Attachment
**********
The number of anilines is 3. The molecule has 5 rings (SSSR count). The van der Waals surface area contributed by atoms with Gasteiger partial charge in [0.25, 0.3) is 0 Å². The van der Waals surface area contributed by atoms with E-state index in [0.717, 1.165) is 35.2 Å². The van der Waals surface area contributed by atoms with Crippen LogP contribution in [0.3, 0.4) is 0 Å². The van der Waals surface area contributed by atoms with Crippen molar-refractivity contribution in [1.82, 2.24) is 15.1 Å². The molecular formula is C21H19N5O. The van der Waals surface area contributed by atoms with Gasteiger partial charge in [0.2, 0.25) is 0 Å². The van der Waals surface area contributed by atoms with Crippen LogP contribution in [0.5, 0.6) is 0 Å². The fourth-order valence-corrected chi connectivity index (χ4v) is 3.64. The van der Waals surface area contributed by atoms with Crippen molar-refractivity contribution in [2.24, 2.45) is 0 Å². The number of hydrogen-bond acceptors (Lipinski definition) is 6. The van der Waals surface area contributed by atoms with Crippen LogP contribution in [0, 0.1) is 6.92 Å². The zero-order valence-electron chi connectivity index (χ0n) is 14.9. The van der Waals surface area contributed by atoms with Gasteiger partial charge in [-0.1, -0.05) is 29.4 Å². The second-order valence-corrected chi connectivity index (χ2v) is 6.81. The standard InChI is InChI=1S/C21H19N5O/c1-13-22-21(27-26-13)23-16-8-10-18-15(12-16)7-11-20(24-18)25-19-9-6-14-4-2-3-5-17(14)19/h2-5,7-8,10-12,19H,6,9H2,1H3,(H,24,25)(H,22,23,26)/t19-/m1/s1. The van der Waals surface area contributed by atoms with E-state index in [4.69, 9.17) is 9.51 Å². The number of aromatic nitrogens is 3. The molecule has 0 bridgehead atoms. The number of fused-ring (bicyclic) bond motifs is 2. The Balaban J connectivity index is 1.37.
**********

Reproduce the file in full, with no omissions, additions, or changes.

The number of anilines is 3. The molecule has 5 rings (SSSR count). The van der Waals surface area contributed by atoms with Gasteiger partial charge in [0.25, 0.3) is 0 Å². The van der Waals surface area contributed by atoms with E-state index in [0.717, 1.165) is 35.2 Å². The van der Waals surface area contributed by atoms with Crippen LogP contribution in [0.3, 0.4) is 0 Å². The van der Waals surface area contributed by atoms with Crippen molar-refractivity contribution in [1.82, 2.24) is 15.1 Å². The molecular formula is C21H19N5O. The van der Waals surface area contributed by atoms with Gasteiger partial charge in [0.2, 0.25) is 0 Å². The van der Waals surface area contributed by atoms with Crippen LogP contribution in [0.5, 0.6) is 0 Å². The fourth-order valence-corrected chi connectivity index (χ4v) is 3.64. The van der Waals surface area contributed by atoms with Crippen molar-refractivity contribution in [2.24, 2.45) is 0 Å². The number of hydrogen-bond acceptors (Lipinski definition) is 6. The van der Waals surface area contributed by atoms with Crippen LogP contribution in [0, 0.1) is 6.92 Å². The zero-order valence-electron chi connectivity index (χ0n) is 14.9. The van der Waals surface area contributed by atoms with Gasteiger partial charge in [-0.1, -0.05) is 29.4 Å². The second-order valence-corrected chi connectivity index (χ2v) is 6.81. The standard InChI is InChI=1S/C21H19N5O/c1-13-22-21(27-26-13)23-16-8-10-18-15(12-16)7-11-20(24-18)25-19-9-6-14-4-2-3-5-17(14)19/h2-5,7-8,10-12,19H,6,9H2,1H3,(H,24,25)(H,22,23,26)/t19-/m1/s1. The van der Waals surface area contributed by atoms with E-state index in [4.69, 9.17) is 9.51 Å². The number of aromatic nitrogens is 3. The molecule has 0 bridgehead atoms. The number of fused-ring (bicyclic) bond motifs is 2. The Balaban J connectivity index is 1.37.